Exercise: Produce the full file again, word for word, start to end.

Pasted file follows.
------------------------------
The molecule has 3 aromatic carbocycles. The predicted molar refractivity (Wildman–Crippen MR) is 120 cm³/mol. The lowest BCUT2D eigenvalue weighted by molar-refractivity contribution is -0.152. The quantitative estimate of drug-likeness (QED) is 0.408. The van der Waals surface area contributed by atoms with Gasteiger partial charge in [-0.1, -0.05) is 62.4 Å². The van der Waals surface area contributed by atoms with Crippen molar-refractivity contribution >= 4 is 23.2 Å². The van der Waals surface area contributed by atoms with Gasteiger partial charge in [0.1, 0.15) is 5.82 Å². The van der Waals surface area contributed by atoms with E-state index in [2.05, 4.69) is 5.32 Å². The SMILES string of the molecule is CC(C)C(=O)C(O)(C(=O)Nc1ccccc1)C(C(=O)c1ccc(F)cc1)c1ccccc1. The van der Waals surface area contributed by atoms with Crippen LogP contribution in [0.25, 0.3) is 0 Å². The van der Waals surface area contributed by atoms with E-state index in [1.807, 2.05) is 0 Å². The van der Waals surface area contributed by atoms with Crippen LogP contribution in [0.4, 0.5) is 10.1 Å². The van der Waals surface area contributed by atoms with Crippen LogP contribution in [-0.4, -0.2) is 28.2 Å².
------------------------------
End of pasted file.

The molecule has 3 aromatic carbocycles. The predicted molar refractivity (Wildman–Crippen MR) is 120 cm³/mol. The lowest BCUT2D eigenvalue weighted by molar-refractivity contribution is -0.152. The quantitative estimate of drug-likeness (QED) is 0.408. The van der Waals surface area contributed by atoms with Gasteiger partial charge in [-0.1, -0.05) is 62.4 Å². The van der Waals surface area contributed by atoms with Crippen molar-refractivity contribution >= 4 is 23.2 Å². The van der Waals surface area contributed by atoms with Gasteiger partial charge in [0.1, 0.15) is 5.82 Å². The van der Waals surface area contributed by atoms with E-state index in [2.05, 4.69) is 5.32 Å². The SMILES string of the molecule is CC(C)C(=O)C(O)(C(=O)Nc1ccccc1)C(C(=O)c1ccc(F)cc1)c1ccccc1. The van der Waals surface area contributed by atoms with Crippen LogP contribution in [0.25, 0.3) is 0 Å². The van der Waals surface area contributed by atoms with E-state index in [1.807, 2.05) is 0 Å². The van der Waals surface area contributed by atoms with Crippen LogP contribution in [0.4, 0.5) is 10.1 Å². The van der Waals surface area contributed by atoms with Crippen LogP contribution in [-0.4, -0.2) is 28.2 Å².